Prehistoric era in Himachal Pradesh

Prehistoric era in Himachal Pradesh

The prehistoric era of Himachal Pradesh is marked by the migration of people from Central Asia and the Indian plains. The Indus Valley Civilization flourished during this period, estimated to have developed between 3000 and 1750 BC. Covering a vast area from the Arabian Sea to the Ganga Valley in the east, and extending to Punjab, Rajasthan and Gujarat in the north and west, this civilization co-existed with the Munda-speaking Kolerian people in the foothills of the Shivalik Hills. . Himalaya.

Cole and migration of early inhabitants

The first migrants to the Himachal hills were the Kols, also known as Mundas. Various tribes like Koli, Hali, Dam, Chanal, Chamang and Damag reside in different regions of Himachal Pradesh. According to the Rig Veda, the hills were ruled by a powerful king, Shambar, who had 99 forts between the Beas and Yamuna rivers.

Arrival of the aryans

The Aryans migrated from Central Asia in search of new lands and pastures. A branch of the Aryans entered Kashmir and gradually moved into the middle belt of the Himalayas, turning the Kolarian lands into Khasha lands. They spoke a language similar to Sanskrit and organized themselves into family-based villages, each village ruled by a leader called Mavi or Mawana.

Vedic Aryans and their settlements

As the Indus Valley Civilization expanded into the Gangetic plains, the Kolarian people moved north towards the Himachal Valley. Referred to in the Vedas as Dasas, Dasyus, Nishadas and later as Kinnaras, Nagas and Yakshas, these tribes settled in different parts of Himachal Pradesh. Many Vedic saints also established settlements in the region, including sage Jamadagni near Renuka Lake and sage Vashishtha near Vashishtha Kund in Manikaran.

Early historical period

Around 1000 BCE, the Himalayan region, now Himachal Pradesh, was divided into several small tribal republics according to the Mahabharata. These republics, known as Sangha Janapadas, functioned as both political and cultural units.

Tribal Republic of Himachal

1. Odumbara

The Audumbers, descendants of the sage Vishwamitra, were a prominent tribal community settled on the trade routes from Taxila to the Ganges valley and from Magadha to Kashmir. They are mentioned in ancient texts such as the Mahabharata and the Shatapatha Brahmana, known for their Shaiva affiliation, trade in cotton, wool and medicinal plants, and their famous embroidered clothing called Ketumbra.

2. Trigarta

Trigarta, corresponding to modern Kangra, was located in the area drained by the Ravi, Beas and Sutlej rivers. It is believed that it was an alliance of six kingdoms, founded by Susarman Chand of the Katoch dynasty. The Trigartas built the Nagarkot Fort, also known as the Kangra Fort, which holds importance in the history of Himachal.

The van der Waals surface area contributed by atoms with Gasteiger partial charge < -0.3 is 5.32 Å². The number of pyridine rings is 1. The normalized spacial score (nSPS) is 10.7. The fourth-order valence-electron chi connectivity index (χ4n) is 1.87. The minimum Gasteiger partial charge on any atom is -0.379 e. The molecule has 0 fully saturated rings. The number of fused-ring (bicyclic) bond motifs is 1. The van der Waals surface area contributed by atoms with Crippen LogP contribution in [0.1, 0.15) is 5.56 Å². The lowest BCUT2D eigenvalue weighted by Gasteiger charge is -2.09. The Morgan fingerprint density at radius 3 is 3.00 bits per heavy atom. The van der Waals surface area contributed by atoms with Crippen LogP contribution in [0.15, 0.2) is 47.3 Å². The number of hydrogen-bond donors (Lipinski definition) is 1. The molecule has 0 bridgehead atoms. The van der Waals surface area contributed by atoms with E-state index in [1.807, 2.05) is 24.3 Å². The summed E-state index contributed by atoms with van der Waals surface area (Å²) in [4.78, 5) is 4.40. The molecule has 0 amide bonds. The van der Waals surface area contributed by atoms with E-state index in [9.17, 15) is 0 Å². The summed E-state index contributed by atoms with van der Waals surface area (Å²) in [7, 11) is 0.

3. Kulutha

The Kuluta region located in the upper Beas valley (present-day Kullu valley) is mentioned in various ancient texts. They were closely associated with the Audumbaras and were known for their prosperous trade and a unique copper coin bearing the name of their king Virayasa.

4. Kulinda

The Kulindas inhabited the area between the Beas, Sutlej, Ganga and Yamuna rivers, with their capital at Naggar on the Beas River. They were mentioned in the Mahabharata, Vishnu Purana, and were known for their independent republican form of administration. The Kulindas were prosperous, issuing copper and silver coins bearing inscriptions indicating their sovereignty.

In conclusion, the prehistoric and early historic periods of Himachal Pradesh display a rich tapestry of migrations, settlements and diverse tribal republics that laid the foundation for the cultural and historical heritage of the region.


Prehistoric period in Himachal Pradesh:
Early settlers came from Central Asia and the Indian plains.
The Indus Valley Civilization flourished between 3000 and 1750 BC.
The Munda-speaking Kolarian people lived in the Shivalik Hills.
Migration of early inhabitants:
The first migrants were Kol or Munda.
Various tribes like Kolis, Halis and Dums settled in Himachal.
Shambara ruled with 99 forts in the hills.
Arrival of Aryans:
Aryans started migrating towards new lands and pastures.
They converted Kolarian land into Khasha land.
Villages were led by leaders called Maavi or Mawana.
Settlements of Vedic Aryans:
The Kolarian people moved north into the valleys of Himachal.
Described in the Vedas and settled in various areas.
Vedic saints established settlements in various areas.
early history:
By 1000 BC the region was divided into tribal republics.
The Sangha Janapadas functioned as both political and cultural units.
Tribal Republic of Himachal:
Audumbara: Tribe famous for trade and embroidery.
Trigarta: Alliance of six kingdoms, Kangra region.
Kulutha: Unique coin field in the Kullu Valley.
Kulindas: Independent tribe with rich administration.
The prehistoric and early historic periods laid the foundation for the rich cultural and historical heritage of Himachal Pradesh through migration, settlements and diverse tribal republics.